The federal court system and 49 states allow defendants the option to be tried by a judge rather than a jury. North Carolina does not. That should change.
The N.C. General Assembly overwhelmingly moved the state in that direction this summer when it voted to put a constitutional amendment on the ballot that would allow a criminal defendant to waive his or her right to a trial by jury. The amendment would not apply to capital cases where prosecutors are seeking the death penalty.
The change makes sense on a very basic level: It saves the courts time by reducing trial backlogs and money by reducing the number of jury trials. A bigger benefit, advocates say, is that complex cases with a lot of technical data can be left to the expertise of a judge. Think white collar crimes.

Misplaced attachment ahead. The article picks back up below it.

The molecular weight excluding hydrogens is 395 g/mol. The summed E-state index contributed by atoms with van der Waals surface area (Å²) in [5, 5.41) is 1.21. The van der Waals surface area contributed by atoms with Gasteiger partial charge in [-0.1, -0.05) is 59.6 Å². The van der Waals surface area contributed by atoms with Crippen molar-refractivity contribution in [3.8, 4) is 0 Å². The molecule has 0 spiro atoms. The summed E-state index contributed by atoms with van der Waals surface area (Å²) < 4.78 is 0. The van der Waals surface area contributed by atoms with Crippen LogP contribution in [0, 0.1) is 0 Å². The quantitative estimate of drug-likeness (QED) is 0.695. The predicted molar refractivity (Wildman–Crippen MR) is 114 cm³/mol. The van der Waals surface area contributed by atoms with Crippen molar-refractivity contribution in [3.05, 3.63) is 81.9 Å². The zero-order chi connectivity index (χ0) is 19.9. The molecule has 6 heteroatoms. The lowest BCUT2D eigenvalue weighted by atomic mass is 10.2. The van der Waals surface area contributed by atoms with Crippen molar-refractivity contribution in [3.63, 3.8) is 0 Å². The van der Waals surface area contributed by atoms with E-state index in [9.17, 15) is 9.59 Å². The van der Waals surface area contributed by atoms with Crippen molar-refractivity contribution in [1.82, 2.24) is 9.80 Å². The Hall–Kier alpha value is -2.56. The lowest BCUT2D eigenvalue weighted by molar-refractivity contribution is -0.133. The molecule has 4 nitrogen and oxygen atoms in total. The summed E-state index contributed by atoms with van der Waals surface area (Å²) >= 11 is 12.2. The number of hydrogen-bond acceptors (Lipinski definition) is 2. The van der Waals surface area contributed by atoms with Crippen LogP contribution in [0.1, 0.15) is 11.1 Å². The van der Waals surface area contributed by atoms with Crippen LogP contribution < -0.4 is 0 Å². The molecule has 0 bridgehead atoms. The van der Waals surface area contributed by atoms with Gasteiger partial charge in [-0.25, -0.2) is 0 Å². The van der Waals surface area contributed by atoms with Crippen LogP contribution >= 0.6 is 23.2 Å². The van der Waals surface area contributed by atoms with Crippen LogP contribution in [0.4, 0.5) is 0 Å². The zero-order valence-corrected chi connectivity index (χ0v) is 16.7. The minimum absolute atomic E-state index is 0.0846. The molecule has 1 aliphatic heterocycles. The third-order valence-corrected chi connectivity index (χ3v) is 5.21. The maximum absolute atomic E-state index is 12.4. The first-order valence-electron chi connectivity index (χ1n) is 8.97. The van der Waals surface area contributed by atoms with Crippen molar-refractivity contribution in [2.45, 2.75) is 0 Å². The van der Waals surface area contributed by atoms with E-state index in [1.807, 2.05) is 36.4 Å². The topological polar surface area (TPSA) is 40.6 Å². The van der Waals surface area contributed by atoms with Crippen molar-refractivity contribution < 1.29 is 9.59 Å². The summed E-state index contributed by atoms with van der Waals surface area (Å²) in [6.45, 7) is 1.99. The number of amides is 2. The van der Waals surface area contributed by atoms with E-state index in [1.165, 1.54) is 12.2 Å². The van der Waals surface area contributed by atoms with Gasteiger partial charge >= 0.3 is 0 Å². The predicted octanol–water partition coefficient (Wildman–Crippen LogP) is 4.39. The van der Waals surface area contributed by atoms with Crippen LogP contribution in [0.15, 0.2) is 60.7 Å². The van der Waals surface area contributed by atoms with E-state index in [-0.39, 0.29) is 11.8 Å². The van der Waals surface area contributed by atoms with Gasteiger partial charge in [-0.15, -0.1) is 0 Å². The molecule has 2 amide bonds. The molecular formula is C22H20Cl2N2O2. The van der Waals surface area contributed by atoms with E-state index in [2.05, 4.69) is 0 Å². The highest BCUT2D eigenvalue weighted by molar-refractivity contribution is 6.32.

Opponents of the change worry that defendants’ attorneys might engage in shopping for friendly judges. Others worry that defendants feel pressured by the state into the less-expensive (for the state) option of a trial by judge. Defendants also might mistakenly conclude that they’ll get more lenient treatment if they make things easier on prosecutors and the judge by skipping a jury.
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Those issues haven’t amounted to a significant problem in the other 49 states, however, so the worry that a defendant might occasionally find a friendly judge shouldn’t outweigh the fact that a judge might regularly be a better choice for legitimate reasons. Defendants should get that choice. We recommend voting yes on the amendment.